Vidal revives old characters, setting for `Golden Age'
Special to The Seattle Times
"The Golden Age"
by Gore Vidal
Gore Vidal's 1960 play, "The Best Man," about the behind-the-scenes wrangling at a political convention, is enjoying a well-deserved revival on Broadway this season. Vidal's 1967 novel, "Washington D.C.," is also enjoying a revival of sorts. Its characters and time period have been co-opted in Vidal's latest novel, "The Golden Age."
"Washington D.C.," which took place in the nation's capital from 1938 to 1954, was a character-driven novel whose concerns were more psychological than historical. It was also the first in what is now called "The American Chronicles" - Vidal's series of seven historical novels encompassing the entire history of the United States: from the revolutionary war-era "Burr" (1973), through "1876" (1976), to the Spanish-American war-era "Empire" (1987). With "The Golden Age," Vidal returns to the characters and time period of this first-written book in the series. To what end?
If we've read "D.C.," we already know what happens to Blaise and Peter and Enid Sanford. In fact, Vidal assumes we've read "D.C.," so the conflicts in that novel - the monumental events in the lives of its characters - occur, as it were, offstage in "The Golden Age." Instead, Vidal's fictional characters comment upon, and intermingle with, real historical figures, who were more or less muzzled in "D.C."
Caroline Sanford has dinner at the White House with Franklin and Eleanor Roosevelt. Peter Sanford meets Harry S Truman, who charms before the 1948 Democratic Convention, and then, during the Korean conflict, chills with his confident misreading of the lessons of history.
Herbert Hoover, Wendell Wilke, Thomas Dewey, William Randolph Hearst, Orson Welles, Tennessee Williams, even Gore Vidal himself: They all come and go, as if at one giant, aristocratic cocktail party. The point of all this is two-fold and provides "The Golden Age" with its double meaning.
For Vidal himself, who was a young, successful novelist in the '40s, this period probably was a golden age, and he enjoys nostalgically resurrecting it. Yet the title is also ironic.
Throughout the American Chronicles series, Vidal has been less historian than revisionist, and "The Golden Age" continues this tradition. FDR provoked the Japanese attack on Pearl Harbor. Truman provoked the Cold War (Stalin was an innocent). What could have been a golden age for the American people and their arts became a repressive, bullying age. We witness the birth - through restaurant and cocktail-party conversations - of the NSA, CIA, loyalty oaths, censorship and television. It is the crowning achievement of a governing class that has always kept the American people in the dark.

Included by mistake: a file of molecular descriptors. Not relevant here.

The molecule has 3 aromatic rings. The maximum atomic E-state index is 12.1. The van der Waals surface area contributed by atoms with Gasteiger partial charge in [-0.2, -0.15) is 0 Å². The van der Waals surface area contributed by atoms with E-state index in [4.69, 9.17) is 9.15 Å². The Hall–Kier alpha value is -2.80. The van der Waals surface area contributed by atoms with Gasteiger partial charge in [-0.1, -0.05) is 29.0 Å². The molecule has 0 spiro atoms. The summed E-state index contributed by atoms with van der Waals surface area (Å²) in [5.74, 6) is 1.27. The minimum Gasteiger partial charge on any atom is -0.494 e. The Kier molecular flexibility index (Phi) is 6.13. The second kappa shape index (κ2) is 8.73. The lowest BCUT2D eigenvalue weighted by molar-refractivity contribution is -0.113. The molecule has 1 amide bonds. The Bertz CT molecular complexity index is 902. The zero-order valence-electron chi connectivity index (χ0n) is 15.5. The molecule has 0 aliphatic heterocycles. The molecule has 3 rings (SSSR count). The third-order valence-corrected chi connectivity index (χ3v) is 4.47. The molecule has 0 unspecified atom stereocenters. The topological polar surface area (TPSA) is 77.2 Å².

Vidal was born into this class - his grandfather, T.P. Gore, was a senator, and his father, Eugene Vidal, was the director of Air Commerce under FDR - but he has always been his class' biggest betrayer.
As Sen. James Burden Day writes in "The Golden Age," "The real political struggle in The United States, since the Civil war, has been between the peaceful inhabitants of the nation with their generally representative Congresses and a small professional elite totally split off from the nation, pursuing wealth through wars that they invent and justify and resonate for others to die in." This is Vidal's main point, and he hammers it home again and again.
Nor is it an anachronistic point. He invents a word, "Porphyrogenitism," to describe "those political dynasties that had decorated or degraded the American republic from the splendid Adams family down to the merry Roosevelts." The astute reader can add more recent entries: Kennedys, Bushes, Gores. (Vidal is even related to, as he refers to him, "Cousin Al.")
Yet as a novel, "The Golden Age" is a mess. Its protagonist, Peter Sanford, doesn't show up for nearly 100 pages. There is no story arch for the characters, only for the country. In the end, we zip from 1954 to 2000, and a debate between Peter Sanford and Gore Vidal, who acknowledges, in an odd post-modern moment, actual authorship of Peter Sanford. A look-alike descendant of Aaron Burr is introduced as a means for the series to come full circle. Hopefully, this means closure. Despite his wit and intelligence, the last thing we need from Gore Vidal is another historical novel about cocktail parties.
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